Written by Collin Jaeger
A frustrating predicament for many this past winter break: the final grades for first semester were hidden throughout the two weeks off from school and came back into display on Jan. 12, the first Friday of second semester. Principal Kathleen Laurence left a short message on Infinite Campus regarding the decision to hide grades before first semester ended, stating that the grade book would be closed for teachers as well and would not be updated until the first week back from break. Not being able to track progress right away and prepare for the new semester was irritating for students and parents alike, and was counteractive to the aim of reducing student stress. Thus, the idea of hiding grades over break needs to be reconsidered.
Being informed on how well a student is currently doing in school definitely impacts how they prepare for the next semester. Second semester preparation can include essential decisions like switching lanes in a subject, dropping classes, signing up for tutoring, studying ahead and changing study habits. But when grades are hidden during this period, it is like being trapped in a place where desired productiveness and proactivity in arranging for second semester are completely unattainable. A student may have no idea that a certain class was too challenging for them by the end of first semester, and they will have to wait a week into the following semester to find out. At that point, switching lanes or dropping a class will be a gratuitous burden.
Making students wait until they have already sunk their teeth into second semester to know how their last semester went is hard to reason. Despite what some might argue about grades causing stress, waiting this long to see grades is bound to create more stress for multitudes of students. Although teachers are not guaranteed to complete all grades at the beginning of break, not being able to see any of them is not an easy feeling for many students. It is especially troubling when their parents are also concerned with their grades and may ask them over and over again whether they have gotten their grades back or why they have not gotten their grades back. Combining the pressure from parents with general confusion and frustration over grades does not make for the most stress-free winter break. And when break is over and a student finds that they do not agree with one of their grades, there is no time to process it or have a thorough conversation with their teacher. That is also sure to induce further stress.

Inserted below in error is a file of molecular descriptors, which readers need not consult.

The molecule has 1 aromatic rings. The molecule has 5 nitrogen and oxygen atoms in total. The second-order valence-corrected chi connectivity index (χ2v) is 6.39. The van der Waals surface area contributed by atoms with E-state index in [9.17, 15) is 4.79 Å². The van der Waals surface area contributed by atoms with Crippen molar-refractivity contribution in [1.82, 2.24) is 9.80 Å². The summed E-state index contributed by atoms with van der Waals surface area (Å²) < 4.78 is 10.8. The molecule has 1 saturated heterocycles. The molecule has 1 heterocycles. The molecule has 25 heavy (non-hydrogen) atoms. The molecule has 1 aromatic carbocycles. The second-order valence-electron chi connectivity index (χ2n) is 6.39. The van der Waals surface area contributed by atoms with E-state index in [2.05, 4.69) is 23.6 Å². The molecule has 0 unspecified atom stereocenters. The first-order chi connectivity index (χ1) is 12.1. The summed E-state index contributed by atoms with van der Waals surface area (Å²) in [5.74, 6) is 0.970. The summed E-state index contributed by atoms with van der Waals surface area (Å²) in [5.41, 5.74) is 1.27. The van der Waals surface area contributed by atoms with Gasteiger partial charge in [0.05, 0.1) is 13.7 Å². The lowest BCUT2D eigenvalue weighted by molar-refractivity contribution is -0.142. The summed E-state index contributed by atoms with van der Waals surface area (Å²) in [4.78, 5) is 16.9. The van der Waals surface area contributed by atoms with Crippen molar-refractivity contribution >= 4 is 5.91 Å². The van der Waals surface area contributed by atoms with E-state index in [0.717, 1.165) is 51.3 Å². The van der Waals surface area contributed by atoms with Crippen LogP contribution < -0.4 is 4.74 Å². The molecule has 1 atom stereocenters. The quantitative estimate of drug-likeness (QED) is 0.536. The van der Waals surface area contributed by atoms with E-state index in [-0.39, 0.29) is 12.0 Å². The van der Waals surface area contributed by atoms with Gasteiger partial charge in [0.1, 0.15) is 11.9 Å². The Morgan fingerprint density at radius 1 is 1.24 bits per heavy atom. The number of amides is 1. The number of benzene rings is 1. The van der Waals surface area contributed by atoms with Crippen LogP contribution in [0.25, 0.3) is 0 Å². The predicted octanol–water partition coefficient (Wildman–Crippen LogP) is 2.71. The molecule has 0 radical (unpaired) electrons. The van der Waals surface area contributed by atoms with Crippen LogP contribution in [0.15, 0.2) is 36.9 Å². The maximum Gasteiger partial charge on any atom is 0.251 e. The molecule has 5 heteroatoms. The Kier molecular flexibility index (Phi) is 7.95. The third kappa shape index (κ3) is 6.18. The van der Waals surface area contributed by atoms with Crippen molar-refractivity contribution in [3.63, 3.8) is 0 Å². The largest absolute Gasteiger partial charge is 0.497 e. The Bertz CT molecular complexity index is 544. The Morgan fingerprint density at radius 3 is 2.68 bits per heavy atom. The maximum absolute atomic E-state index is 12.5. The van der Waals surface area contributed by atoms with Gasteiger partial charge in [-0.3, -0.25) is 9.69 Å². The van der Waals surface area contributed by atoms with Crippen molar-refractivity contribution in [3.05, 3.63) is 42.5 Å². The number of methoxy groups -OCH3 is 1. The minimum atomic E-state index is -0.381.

Letting students make the most of their free time, or, according to Laurence, “play time, down time and family time,” instead of worrying about grades is an understandable motive. However, it is not enough to satisfy when a student’s own academic progress is out of their sight. For seniors especially, the end of first semester is a crucial moment to be observing grades, as first semester is typically the last time to prove their academic ability to the colleges they are applying for. That this situation was seemingly ignored by the administration is quite surprising.
The idea that thinking about grades over break takes away from the value of break is genuine, yet it has some unrealistic facets to it. Students really only need to look at their grades once to remember them, and they will do so at the very beginning of a break. After that simple check-in with their progress, whether grades are hidden from them or not does not really matter anymore, since they will not be checking in again.
As a supposed solution to post-first-semester stress, the decision to hide grades from students is ultimately a miscalculated one. If the administration really cares about student well-being, the more effective approach would be to teach students how to deal with their grades emotionally, not letting undesired grades give them so much stress and ultimately shifting the mindset around grades. This would be a far greater tactic, as it addresses the root of the problem directly. With this, grades ought to be kept open throughout the whole school year. That way, students will always be informed about their progress in school and can make any adjustments as needed. If students learn to avoid stressing about grades and can check them whenever they want, this will be the best way to eliminate school stress all around.